Hemphill Bald Trail is a hiking and horse trail in Haywood County and Swain County, North Carolina. It is within Great Smoky Mountains National Park and Cataloochee Ranch. It is 8.3 miles long and begins at 5,126 feet altitude. Traveling the entire trail is 16.7 miles with a total elevation gain of 4,717 feet. The Polls Gap saddle is near the trailhead. There is also parking. Sheepback Knob and Hemphill Bald and the Garretts Gap, Pine Tree Gap, Maggot Spring Gap, and Sugartree Licks saddles can be seen along the trail.
Hemphill Bald Trail Professional Reviews and Guides
"This hike starts high and stays high most of the way as it skirts the park border on Cataloochee Divide. Its highest point, Hemphill Bald, offers great views. Most of the private-land side of the border remains open pasture, as much of the Smokies was a century ago, when Cataloochee Valley farmers would send their livestock to the hills to graze during the summer. The park service has let most of the Smokies balds reforest, and the contrast is striking, as you will find out along this hike. The area is a study in reforestation and land management--where there is no grazing or mowing, the mountain has grown up with trees, despite the short growing season at this altitude."
--Johnny Molloy, Day & Overnight Hikes in the Great Smoky Mountains National Park (Menasha Ridge Press).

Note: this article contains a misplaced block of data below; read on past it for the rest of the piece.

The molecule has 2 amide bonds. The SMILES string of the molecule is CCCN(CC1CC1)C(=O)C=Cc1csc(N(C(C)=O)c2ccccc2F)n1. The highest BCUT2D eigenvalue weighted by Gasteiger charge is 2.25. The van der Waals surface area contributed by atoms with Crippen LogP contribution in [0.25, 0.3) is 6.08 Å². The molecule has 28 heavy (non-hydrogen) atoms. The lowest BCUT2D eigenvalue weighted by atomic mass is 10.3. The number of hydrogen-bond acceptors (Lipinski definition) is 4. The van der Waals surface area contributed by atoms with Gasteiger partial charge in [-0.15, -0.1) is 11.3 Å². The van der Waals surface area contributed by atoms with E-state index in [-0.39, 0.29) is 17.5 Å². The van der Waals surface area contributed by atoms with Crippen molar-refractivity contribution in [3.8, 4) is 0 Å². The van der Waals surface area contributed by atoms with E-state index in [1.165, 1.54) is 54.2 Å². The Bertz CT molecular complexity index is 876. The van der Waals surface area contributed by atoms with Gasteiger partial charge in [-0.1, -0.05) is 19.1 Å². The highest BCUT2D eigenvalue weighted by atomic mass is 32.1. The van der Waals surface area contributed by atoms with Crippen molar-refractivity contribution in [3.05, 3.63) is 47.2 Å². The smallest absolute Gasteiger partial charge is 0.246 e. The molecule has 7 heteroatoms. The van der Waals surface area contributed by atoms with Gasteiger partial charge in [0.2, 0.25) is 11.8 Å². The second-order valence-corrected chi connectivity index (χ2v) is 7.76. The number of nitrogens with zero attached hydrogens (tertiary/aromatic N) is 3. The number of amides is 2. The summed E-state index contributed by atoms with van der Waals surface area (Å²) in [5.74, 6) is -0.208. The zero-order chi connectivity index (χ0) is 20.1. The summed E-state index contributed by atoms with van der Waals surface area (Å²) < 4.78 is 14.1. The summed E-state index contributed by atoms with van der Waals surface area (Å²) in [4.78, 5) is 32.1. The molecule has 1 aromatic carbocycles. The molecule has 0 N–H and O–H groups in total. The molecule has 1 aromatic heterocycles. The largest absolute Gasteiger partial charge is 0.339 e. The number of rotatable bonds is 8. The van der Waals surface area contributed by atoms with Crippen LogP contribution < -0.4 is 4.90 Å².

"This high country ramble travels the backbone of Cataloochee Divide, on the park boundary. Cross knob and gap, reaching the hike’s highest point, Hemphill Bald. Take in sweeping vistas of meadows and mountains.
The access for this hike, Heintooga Ridge Road, is open from mid-May through October. Spring can be cool and wet, but when the skies clear, you will enjoy magnificent vistas. Summer can be hazy. Fall is the best choice, with open roads, clear skies, and good weather."
--Johnny Molloy, Top Trails: Great Smoky Mountains National Park - 2nd Edition (Wilderness Press).
"This is one of the best moderate-length loop hikes in the Smokies. The only negative is that some of the views encompass more than you probably wish to see on a “wilderness” hike. From the high ridges, you can see houses, roads, and, every wilderness lover’s favorite—Maggie Valley’s Ghost Town in the Sky. Still, the positives far outweigh the negatives on this hike.The trail surface consists of old forest roads and forest trails, some very rocky. The best season for hiking is in spring, for the beautiful wildflowers."
--Kevin Adams, Hiking Great Smoky Mountains National Park (Falcon Guides).
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